How to Prepare Your Site for Heavy Traffic

1. Monitor your infrastructure.
First of all, you should know what’s happening with your website. If you’re experienced with Prometheus/Grafana, you could use them, but if you’re not, it’s not a problem;  you can use any monitoring service, such as DataDog or any other SaaS service, and set it up really quickly. If it’s still hard, use pingdom or site24x7, at least to check that your website is still available.

Remember, you can control what you want to measure, and the most important thing is that if you don’t know what’s happening inside your system and exactly where it’s happening, you can’t fix it.

There are multiple possibilities of what could go wrong when you get hit by traffic:

1. You’re bound by CPU resources
2. You’re bound by RAM limits
3. You’re bound by your HDD/storage performance
4. You’re bound by the bandwidth on your cloud instance/cluster/server

2. Prepare to scale at 60-80% of maximum load. Whenever you see that you’ve reached 80% of your resource limits, you should start scaling. When you reach 100%, you’ll be down, and it will take time to recover (not to mention it will be very stressful). You should act fast, because you’ll be losing your users, and you might make more mistakes when you’re in a hurry. When you reach 80% of your load, scale until you get it down to 40%, then repeat as necessary.

3. Keep an eye on HDD performance and bandwidth limits, not only CPU and RAM. It’s harder to discover the problem when your performance is hit by IOPS (input/output operations per second) or net bandwidth limits.

4. Watch your database performance, especially when you’re using a cloud database.
RDS, Cloud SQL, MongoDB Atlas and other services are managed by the cloud but they have their own limits and you should watch them and scale when necessary.

5. When your DB hits a CPU check for indexes, that might really help.
Adding indexes dramatically reduces CPU load. Say you’re using 90% of your DB CPU. You might want to scale the server 2x CPU to handle 2x load, but if most of your queries are unindexed, adding indexes might reduce your CPU load by 10x, so it’s worth investigating.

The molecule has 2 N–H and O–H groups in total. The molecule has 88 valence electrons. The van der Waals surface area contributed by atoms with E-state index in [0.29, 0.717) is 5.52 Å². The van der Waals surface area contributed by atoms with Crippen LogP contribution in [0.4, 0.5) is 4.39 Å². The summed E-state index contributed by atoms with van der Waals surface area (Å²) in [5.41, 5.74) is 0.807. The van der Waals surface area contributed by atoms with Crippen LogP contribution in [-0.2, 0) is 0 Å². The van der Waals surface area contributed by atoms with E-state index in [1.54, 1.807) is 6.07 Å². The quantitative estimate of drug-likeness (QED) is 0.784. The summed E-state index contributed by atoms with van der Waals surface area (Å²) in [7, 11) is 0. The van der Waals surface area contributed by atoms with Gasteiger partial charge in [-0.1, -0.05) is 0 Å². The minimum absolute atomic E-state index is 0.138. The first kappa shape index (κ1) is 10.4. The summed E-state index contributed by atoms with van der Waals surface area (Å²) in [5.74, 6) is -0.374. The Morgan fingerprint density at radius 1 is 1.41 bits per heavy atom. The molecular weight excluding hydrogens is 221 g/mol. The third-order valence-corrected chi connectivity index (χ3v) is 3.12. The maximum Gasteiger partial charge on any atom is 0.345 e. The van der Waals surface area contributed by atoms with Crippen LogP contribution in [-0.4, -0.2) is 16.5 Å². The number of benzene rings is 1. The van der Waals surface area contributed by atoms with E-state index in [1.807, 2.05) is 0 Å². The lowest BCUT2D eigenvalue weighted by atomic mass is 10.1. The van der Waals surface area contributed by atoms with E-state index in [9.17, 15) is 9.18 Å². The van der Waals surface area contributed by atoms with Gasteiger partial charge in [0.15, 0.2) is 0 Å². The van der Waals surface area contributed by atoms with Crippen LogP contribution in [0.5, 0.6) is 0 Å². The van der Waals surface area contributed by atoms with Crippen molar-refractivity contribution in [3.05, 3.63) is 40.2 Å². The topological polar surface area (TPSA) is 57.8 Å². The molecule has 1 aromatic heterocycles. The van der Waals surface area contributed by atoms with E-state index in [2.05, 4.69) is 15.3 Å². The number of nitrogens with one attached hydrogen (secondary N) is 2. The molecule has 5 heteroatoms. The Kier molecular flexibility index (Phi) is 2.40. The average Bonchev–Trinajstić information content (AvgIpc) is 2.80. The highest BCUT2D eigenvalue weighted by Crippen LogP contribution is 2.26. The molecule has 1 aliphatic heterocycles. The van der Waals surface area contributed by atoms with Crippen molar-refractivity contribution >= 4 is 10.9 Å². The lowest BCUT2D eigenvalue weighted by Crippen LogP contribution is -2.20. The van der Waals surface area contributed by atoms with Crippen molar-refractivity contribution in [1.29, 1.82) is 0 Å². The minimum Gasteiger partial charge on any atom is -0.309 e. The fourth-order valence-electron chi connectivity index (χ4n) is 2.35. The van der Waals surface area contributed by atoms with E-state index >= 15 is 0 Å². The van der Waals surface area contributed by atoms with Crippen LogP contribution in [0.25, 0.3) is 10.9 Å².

6. Keep an eye on your cloud bills.
It’s easy to forget about your bills when you’re in a rush. Set up budget alerts in your billing system. Bandwidth is especially pricey. If you’re unable to move your content to a CDN or to dedicated hosting services lik 100TB or LeaseWeb, the prices are still high.

7. Avoid state in your app.
Though it’s possible to scale CPU and RAM resources in the cloud, there is still a limit that you can’t overcome. At that point, you’ll want to scale horizontally by adding new instances of the same app—but your app should be ready for it. When you have multiple instances of the same app, your users’ requests are distributed across multiple servers, so you can’t store the data on a local disk.

8. Consider moving to the cloud if you’re on a dedicated hosting.
You can’t easily scale when you’re using dedicated hosting; it would take time to add more servers. It could take anywhere from a couple of hours to couple of days to get new servers available, and usually you pay by the month, not by the hour. You don’t want to wait hours or days if you’re already down. It’s much easier to scale in the cloud.

9. Tune your infrastructure.
There are some basic things that are disabled by default that you might want to configure in your OS, network layer, app management, and programming language manager; they might reduce your resource usage dramatically. Google for “your-tech-stack tuning” and follow the basic recommendations.

10. Be ready to start a minimal/cached version.
Despite any of your efforts, if you get a 100x spike in traffic, you’ll be down. It takes time to scale up, so be ready to serve a static cached version. You might use Cloudfront/Cloudflare cache for this, or your CDN cache, nginx cache, or anything else. Just make sure that you’re able to do it when you need to.

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